When I consult on innovation and transformation projects, I sometimes see teams confuse what they want to be true, or assume is true, with facts and real truth--often without knowing it.

For some, it happens when not knowing makes them feel inadequate. As though they should know everything, so they pretend they do. Others may not feel safe enough or empowered to say those three magical words to colleagues: I don't know. 

The antidote is a business approach, rooted in Amare (love in business), that: 1) gives explicit permission to not know everything, 2) encourages people to courageously say when they don't know; and 3) provides collaborative ways to get to answers. This also leads to a culture of truth-telling and more fully informed decisions. 

Consider these questions:

  • Is it acceptable to say "I don't know" in your company?

  • Does your business culture subtly encourage people to treat assumptions as facts? 

  • Are you clear within yourself about when you are assuming something is true vs. when you know it is true?

5 Amare Ways to Make "I Don't Know" a Major Asset

  1. Do an "I don't know" assessment. Compile a brief inventory of the last 10 "factual" statements you made to your team recently. Count how many were really facts, and how many were hypotheses or hopes. You can do the same with statements made publicly, as well with the thoughts in your head.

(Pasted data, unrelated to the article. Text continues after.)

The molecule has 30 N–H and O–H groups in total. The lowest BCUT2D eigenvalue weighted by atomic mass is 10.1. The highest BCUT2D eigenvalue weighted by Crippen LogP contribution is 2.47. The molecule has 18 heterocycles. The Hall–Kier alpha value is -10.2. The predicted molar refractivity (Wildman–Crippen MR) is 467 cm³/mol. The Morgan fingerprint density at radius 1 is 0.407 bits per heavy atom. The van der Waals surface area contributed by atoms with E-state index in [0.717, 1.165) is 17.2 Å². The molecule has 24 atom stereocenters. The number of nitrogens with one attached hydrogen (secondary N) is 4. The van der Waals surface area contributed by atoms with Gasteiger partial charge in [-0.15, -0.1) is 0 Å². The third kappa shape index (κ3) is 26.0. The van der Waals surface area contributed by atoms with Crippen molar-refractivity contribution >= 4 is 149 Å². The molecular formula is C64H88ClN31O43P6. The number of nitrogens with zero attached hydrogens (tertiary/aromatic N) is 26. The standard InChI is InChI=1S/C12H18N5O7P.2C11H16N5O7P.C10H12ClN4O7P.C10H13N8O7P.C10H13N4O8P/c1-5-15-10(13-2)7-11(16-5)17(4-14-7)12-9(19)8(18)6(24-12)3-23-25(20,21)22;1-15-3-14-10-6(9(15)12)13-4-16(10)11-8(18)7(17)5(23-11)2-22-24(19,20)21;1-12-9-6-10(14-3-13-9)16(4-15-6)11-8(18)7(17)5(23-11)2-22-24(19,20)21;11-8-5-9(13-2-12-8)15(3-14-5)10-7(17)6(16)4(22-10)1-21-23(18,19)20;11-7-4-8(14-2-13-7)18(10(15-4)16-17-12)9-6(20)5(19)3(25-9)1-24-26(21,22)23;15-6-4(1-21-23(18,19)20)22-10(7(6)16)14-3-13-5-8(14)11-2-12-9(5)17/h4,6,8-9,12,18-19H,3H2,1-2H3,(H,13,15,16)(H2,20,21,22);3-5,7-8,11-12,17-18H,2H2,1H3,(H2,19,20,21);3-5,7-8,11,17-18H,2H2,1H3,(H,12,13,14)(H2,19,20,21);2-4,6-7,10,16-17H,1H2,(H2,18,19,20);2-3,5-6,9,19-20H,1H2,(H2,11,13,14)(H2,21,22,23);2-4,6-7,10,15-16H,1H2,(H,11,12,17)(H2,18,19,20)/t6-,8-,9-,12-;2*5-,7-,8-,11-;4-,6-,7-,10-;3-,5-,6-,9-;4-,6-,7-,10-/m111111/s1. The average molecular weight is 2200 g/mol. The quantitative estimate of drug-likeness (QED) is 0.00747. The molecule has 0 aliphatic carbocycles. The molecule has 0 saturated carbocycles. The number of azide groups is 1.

2. Identify the underlying attitudes and expectations. Ask your people how they feel about saying "I don't know." Ask them what they imagine will happen if they do. Ask what gets in the way, and what would make it easier. Develop a supportive strategy together. Repeat with your own attitudes and expectations.

  3. Try this "Think vs Know" exercise. For a selected innovation  project, brainstorm with your team. Put assumptions and hypotheses into a "Think" bucket, and verifiable facts into a "Know" bucket. Now prioritize the top "Think" items. Do research to validate or correct them, and use the results to move forward more knowledgeably. 

  4. Enjoy wondering! After you acknowledge not knowing something, wonder out loud about what could be the truth. Add those possibilities into your collection of "Think" ideas for further consideration.

  5. Model it. As a leader, show by your words and actions that saying "I don't know" at times is healthy and desirable. When you do, share how the situation unfolds, so your people can see your transparency and the consequences. 

When you demonstrate it's okay to not know everything, you set expectations for transparency, and you model how to make better leadership and innovation decisions.